meanwhile, the aggregate value of May factory inventories fell for the 12th time in the past thirteen months, decreasing by $0.8 billion or 0.1 percent to $619.7 billion, following a April decrease of 0.1% that was virtually unrevised from the previously published figure….inventories of durable goods decreased in value by $1.1 billion or 0.3 percent to $382.6 billion, virtually unrevised from what was reported was reported in the advance report….the value of non-durable goods’ inventories increased by $0.3 billion to $237.1 billion, following a decrease of 0.2% in April….producer prices for finished goods were up 0.7% in May, following an increase of 0.2% in April, with producer prices for energy goods up 2.8% and core producer prices up 0.3%, so after factory inventories are adjusted for inflation, they will likely show a real decrease on the order of 0.8% for the month, following the 0.3% real decrease in April…with two months of factory inventory data in the books, then, it thus appears that this real inventory contraction will result in a substantial subtraction from 2nd quarter GDP figures when they’re released at the end of July…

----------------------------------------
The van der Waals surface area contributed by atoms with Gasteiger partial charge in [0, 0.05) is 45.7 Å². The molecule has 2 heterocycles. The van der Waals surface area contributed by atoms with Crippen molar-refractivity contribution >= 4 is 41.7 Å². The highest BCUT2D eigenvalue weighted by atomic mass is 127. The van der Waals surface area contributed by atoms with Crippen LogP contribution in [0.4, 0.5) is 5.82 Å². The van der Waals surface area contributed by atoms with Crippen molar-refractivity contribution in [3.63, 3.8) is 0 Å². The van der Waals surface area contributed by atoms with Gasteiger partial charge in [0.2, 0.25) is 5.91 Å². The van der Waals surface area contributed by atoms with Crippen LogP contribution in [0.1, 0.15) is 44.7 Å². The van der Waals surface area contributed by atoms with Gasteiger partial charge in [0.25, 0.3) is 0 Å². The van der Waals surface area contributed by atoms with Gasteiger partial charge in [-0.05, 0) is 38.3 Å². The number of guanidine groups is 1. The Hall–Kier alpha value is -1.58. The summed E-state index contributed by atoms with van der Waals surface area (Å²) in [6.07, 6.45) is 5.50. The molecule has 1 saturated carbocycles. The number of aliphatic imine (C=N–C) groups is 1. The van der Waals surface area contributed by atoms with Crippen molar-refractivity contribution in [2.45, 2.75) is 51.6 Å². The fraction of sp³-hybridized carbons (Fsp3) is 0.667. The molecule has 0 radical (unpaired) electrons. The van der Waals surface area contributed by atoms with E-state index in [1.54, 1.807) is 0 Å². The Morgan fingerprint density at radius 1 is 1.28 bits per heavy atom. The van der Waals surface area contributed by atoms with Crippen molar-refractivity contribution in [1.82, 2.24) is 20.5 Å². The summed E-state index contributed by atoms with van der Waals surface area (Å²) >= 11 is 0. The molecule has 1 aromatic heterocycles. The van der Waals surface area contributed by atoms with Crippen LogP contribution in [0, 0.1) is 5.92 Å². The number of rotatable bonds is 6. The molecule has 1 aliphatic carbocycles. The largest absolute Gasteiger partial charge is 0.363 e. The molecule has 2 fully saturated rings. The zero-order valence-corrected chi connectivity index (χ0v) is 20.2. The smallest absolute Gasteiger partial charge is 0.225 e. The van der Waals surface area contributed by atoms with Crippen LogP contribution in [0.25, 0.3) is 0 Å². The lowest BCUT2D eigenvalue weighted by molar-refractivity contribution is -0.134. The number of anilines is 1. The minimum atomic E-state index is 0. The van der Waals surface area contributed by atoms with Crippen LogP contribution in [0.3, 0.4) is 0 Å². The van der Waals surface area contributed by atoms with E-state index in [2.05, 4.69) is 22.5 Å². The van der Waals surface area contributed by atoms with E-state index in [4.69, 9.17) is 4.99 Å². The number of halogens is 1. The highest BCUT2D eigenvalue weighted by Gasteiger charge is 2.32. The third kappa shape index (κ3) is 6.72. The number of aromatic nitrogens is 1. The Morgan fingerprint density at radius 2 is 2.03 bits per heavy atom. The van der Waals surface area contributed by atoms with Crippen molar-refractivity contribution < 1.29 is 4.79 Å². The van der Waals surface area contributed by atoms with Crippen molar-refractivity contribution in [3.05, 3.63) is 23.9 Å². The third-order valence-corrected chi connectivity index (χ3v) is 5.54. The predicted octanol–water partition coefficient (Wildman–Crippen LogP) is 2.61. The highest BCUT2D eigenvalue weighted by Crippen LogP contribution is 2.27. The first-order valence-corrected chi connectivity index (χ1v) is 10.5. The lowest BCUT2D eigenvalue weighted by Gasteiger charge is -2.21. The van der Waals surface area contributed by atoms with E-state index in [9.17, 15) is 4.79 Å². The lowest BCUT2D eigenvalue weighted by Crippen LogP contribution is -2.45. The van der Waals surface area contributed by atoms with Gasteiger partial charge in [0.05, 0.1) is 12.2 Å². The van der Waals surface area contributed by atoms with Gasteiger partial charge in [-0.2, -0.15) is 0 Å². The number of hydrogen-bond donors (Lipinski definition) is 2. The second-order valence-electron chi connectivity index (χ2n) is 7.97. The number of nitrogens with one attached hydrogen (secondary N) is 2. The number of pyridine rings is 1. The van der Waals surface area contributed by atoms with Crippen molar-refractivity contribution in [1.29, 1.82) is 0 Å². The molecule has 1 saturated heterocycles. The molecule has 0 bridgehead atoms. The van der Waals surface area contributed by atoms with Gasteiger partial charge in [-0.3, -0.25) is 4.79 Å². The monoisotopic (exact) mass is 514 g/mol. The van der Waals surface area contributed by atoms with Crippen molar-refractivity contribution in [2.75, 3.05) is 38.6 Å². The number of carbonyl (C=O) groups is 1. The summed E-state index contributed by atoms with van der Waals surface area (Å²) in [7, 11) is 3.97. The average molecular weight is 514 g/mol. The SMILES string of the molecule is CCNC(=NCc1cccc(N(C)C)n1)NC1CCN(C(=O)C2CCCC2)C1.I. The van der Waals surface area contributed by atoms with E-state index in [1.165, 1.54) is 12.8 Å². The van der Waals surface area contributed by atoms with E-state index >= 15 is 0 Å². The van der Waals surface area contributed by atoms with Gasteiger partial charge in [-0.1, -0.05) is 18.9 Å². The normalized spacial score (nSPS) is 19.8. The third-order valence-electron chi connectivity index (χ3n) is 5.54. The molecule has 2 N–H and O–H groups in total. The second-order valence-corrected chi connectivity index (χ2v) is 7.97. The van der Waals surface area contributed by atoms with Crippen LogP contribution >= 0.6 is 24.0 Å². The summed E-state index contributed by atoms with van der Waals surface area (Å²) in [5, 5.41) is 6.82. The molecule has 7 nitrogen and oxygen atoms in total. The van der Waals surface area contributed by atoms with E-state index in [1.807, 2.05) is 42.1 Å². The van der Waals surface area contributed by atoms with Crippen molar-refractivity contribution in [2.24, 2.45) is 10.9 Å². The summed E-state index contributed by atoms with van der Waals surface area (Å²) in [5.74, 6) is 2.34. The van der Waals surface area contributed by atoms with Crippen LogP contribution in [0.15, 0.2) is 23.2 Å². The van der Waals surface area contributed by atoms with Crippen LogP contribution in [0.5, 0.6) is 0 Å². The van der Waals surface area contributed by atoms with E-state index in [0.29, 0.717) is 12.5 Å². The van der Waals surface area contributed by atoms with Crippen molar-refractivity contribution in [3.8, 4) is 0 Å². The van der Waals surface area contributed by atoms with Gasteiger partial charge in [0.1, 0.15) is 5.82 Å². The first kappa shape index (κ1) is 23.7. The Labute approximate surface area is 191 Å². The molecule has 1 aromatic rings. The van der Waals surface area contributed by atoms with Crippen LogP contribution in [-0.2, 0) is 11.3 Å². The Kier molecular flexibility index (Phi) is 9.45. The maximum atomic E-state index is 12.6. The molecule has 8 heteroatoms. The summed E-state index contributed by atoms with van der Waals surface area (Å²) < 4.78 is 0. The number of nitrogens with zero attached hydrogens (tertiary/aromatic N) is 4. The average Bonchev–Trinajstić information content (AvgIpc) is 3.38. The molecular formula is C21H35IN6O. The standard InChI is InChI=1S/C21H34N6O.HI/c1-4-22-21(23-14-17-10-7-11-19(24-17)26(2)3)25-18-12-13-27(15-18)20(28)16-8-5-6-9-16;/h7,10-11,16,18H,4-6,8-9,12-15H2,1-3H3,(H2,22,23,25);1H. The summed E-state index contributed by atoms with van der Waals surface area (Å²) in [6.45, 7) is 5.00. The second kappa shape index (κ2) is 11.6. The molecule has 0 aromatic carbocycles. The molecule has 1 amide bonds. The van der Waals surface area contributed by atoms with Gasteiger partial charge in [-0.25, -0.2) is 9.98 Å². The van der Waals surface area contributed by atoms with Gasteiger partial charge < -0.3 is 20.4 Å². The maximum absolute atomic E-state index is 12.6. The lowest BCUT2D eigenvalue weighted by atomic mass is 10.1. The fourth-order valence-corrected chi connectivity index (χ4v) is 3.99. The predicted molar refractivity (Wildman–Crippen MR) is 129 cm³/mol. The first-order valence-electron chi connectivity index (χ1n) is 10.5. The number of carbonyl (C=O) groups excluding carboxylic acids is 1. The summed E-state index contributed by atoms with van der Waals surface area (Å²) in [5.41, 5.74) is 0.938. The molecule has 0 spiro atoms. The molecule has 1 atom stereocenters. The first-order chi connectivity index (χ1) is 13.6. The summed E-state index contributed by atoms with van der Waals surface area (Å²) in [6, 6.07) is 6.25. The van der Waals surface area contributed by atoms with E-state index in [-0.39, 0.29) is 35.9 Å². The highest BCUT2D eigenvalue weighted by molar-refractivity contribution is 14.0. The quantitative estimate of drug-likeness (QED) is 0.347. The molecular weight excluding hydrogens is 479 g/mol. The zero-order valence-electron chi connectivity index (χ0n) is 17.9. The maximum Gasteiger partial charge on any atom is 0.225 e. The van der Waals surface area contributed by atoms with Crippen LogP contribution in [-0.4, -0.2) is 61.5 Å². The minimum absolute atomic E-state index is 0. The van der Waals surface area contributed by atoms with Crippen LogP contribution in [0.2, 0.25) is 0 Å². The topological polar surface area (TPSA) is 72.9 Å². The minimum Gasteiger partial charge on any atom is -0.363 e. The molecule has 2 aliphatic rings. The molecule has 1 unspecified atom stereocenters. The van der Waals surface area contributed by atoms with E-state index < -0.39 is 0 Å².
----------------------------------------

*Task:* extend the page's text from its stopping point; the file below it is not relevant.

(the above is the synopsis that accompanied my regular sunday morning links emailing, which in turn was mostly selected from my weekly blog post on the global glass onion…if you’d be interested in receiving my weekly emailing of selected links, most from the aforementioned GGO posts, contact me…)